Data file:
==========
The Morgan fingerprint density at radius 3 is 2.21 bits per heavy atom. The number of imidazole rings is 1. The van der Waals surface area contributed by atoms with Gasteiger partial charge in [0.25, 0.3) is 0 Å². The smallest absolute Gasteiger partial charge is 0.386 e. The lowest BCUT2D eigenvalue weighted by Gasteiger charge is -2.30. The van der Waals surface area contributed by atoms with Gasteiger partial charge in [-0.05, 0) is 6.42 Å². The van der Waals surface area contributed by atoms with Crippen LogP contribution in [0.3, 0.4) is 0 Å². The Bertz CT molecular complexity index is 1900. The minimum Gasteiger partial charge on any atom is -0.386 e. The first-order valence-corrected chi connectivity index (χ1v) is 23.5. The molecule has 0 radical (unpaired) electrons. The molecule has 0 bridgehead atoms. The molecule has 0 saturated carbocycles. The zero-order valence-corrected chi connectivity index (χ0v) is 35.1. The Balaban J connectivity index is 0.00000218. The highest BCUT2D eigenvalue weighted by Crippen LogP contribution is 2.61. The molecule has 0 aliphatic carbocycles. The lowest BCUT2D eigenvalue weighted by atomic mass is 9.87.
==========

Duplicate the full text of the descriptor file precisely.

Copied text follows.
The Morgan fingerprint density at radius 3 is 2.21 bits per heavy atom. The number of imidazole rings is 1. The van der Waals surface area contributed by atoms with Gasteiger partial charge in [0.25, 0.3) is 0 Å². The smallest absolute Gasteiger partial charge is 0.386 e. The lowest BCUT2D eigenvalue weighted by Gasteiger charge is -2.30. The van der Waals surface area contributed by atoms with Gasteiger partial charge in [-0.05, 0) is 6.42 Å². The van der Waals surface area contributed by atoms with Crippen LogP contribution in [0.3, 0.4) is 0 Å². The Bertz CT molecular complexity index is 1900. The minimum Gasteiger partial charge on any atom is -0.386 e. The first-order valence-corrected chi connectivity index (χ1v) is 23.5. The molecule has 0 radical (unpaired) electrons. The molecule has 0 bridgehead atoms. The molecule has 0 saturated carbocycles. The zero-order valence-corrected chi connectivity index (χ0v) is 35.1. The Balaban J connectivity index is 0.00000218. The highest BCUT2D eigenvalue weighted by Crippen LogP contribution is 2.61. The molecule has 0 aliphatic carbocycles. The lowest BCUT2D eigenvalue weighted by atomic mass is 9.87.